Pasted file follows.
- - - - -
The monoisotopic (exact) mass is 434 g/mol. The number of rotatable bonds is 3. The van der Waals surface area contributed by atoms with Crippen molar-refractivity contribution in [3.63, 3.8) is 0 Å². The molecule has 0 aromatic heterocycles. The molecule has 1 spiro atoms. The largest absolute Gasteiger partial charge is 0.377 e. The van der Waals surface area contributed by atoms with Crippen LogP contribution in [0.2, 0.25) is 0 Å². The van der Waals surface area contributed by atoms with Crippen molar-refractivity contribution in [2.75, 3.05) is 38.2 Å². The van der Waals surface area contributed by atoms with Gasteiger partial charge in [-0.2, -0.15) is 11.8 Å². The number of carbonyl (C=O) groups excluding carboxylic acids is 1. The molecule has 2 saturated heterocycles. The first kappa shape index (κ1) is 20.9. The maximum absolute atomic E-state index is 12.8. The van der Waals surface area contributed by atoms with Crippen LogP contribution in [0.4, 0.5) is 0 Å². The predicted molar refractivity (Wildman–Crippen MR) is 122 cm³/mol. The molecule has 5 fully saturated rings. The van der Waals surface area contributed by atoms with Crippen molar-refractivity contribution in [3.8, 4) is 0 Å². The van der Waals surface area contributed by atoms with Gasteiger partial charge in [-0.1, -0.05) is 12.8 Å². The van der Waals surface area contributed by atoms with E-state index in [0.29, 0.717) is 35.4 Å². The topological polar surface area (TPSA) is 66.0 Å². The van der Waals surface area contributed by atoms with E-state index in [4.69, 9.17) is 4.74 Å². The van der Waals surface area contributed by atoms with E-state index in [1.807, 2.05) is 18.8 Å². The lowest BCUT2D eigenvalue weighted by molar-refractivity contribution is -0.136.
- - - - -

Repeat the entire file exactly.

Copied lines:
The monoisotopic (exact) mass is 434 g/mol. The number of rotatable bonds is 3. The van der Waals surface area contributed by atoms with Crippen molar-refractivity contribution in [3.63, 3.8) is 0 Å². The molecule has 0 aromatic heterocycles. The molecule has 1 spiro atoms. The largest absolute Gasteiger partial charge is 0.377 e. The van der Waals surface area contributed by atoms with Crippen LogP contribution in [0.2, 0.25) is 0 Å². The van der Waals surface area contributed by atoms with Crippen molar-refractivity contribution in [2.75, 3.05) is 38.2 Å². The van der Waals surface area contributed by atoms with Gasteiger partial charge in [-0.2, -0.15) is 11.8 Å². The number of carbonyl (C=O) groups excluding carboxylic acids is 1. The molecule has 2 saturated heterocycles. The first kappa shape index (κ1) is 20.9. The maximum absolute atomic E-state index is 12.8. The van der Waals surface area contributed by atoms with Crippen LogP contribution in [0.4, 0.5) is 0 Å². The predicted molar refractivity (Wildman–Crippen MR) is 122 cm³/mol. The molecule has 5 fully saturated rings. The van der Waals surface area contributed by atoms with Crippen molar-refractivity contribution in [3.8, 4) is 0 Å². The van der Waals surface area contributed by atoms with Gasteiger partial charge in [-0.1, -0.05) is 12.8 Å². The van der Waals surface area contributed by atoms with E-state index in [0.29, 0.717) is 35.4 Å². The topological polar surface area (TPSA) is 66.0 Å². The van der Waals surface area contributed by atoms with E-state index in [4.69, 9.17) is 4.74 Å². The van der Waals surface area contributed by atoms with E-state index in [1.807, 2.05) is 18.8 Å². The lowest BCUT2D eigenvalue weighted by molar-refractivity contribution is -0.136.